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The US National Security Agency’s new Cybersecurity Directorate held a media roundtable at Fort Meade on October 10th, 2019. That the event was held at all is perhaps the most significant news to emerge from it. The Directorate, which achieved initial operating capability only on October 1st, says it’s committed to public education, and the roundtable was part of that outreach.
The Cybersecurity Directorate’s mission.
“NSA has always been in cyber.” The Cybersecurity Directorate’s mission was repeatedly characterized as “prevention” and “eradication” of cyber threats to National Security Systems and the Defense Industrial Base, or, as representatives put it, “keep ’em out and kick ’em out.” Neil Ziring, the Directorate’s Technical Director, stressed that, while the name is new, the mission is not. Much of that mission was inherited from the old Information Assurance Directorate (IAD), and such responsibilities as providing cryptographic keys are not going away. “Structurally, we’re much more unified in the new Directorate,” Ziring said. The principal difference between the new Directorate and its IAD predecessor lies in the Cybersecurity Directorate’s integration with intelligence analysis.
A view of the threat landscape.
The organization and its mission are perhaps best understood against the background of the current threats. Ziring explained that nation-states used to attack nation-states, but this has changed. State actors now go after companies, universities, not-for-profits (including think tanks), state and local governments, and so forth. The opposition’s expansion of its target set changes how NSA confronts the problem. Nation-states have different strategic and operational objectives, and intelligence about these usefully informs US defenses. Ziring and Anne Neuberger, the Cybersecurity Directorate’s first Director, called out the familiar “big four” nation-state adversaries: Russia (with a comprehensive interest in disrupting American society, government, and power, notably through information operations), China (focused on developing a dominant economic position, and especially on ways in which intellectual property theft serves that development), Iran (an aggressive player in cyberspace willing to engage in destruction, particularly in the service of regional objectives), and North Korea (whose interests lie principally in redressing the financial shortfalls international sanctions have imposed on that country). These are “very capable” threat actors, Neuberger said, and understanding why they use the techniques they do against their chosen targets is important to preventing and eradicating threats.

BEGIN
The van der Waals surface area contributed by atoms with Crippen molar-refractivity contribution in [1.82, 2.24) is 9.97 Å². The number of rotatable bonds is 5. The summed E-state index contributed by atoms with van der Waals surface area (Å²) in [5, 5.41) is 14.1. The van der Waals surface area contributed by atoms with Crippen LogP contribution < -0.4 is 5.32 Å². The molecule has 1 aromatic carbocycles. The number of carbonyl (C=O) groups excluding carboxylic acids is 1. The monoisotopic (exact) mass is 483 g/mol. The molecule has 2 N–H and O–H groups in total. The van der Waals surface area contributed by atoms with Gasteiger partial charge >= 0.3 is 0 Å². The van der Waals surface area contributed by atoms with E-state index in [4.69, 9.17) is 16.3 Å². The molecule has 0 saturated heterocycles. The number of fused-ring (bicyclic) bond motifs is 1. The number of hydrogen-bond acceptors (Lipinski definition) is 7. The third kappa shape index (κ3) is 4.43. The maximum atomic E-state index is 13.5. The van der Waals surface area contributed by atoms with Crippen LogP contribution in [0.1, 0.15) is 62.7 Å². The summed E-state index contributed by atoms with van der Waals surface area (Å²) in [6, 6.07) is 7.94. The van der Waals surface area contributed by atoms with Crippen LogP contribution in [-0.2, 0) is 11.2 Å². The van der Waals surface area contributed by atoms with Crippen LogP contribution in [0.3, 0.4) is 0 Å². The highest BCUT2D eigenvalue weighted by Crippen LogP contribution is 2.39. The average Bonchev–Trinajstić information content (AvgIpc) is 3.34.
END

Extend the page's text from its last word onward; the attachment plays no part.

The Directorate’s customers.
NSA brings knowledge of threat actors to the nation’s cyber defenses. “We realized,” Neuberger said, “we needed to operationalize our intelligence.” Doing so will require providing the customers with context for the intelligence they receive.
The opposition’s target set is very heterogeneous, even when one considers only the Defense Industrial Base, and protecting a heterogeneous sector securing a highly diverse ecosystems, is very difficult. The Directorate is looking for different approaches that serve the distinct needs of very different organizations. NSA is committed to conducting more unclassified collaboration, especially with the Defense Industrial Base, and especially with other Government agencies, notably the Department of Homeland Security’s Cybersecurity and Infrastructure Security Agency (CISA).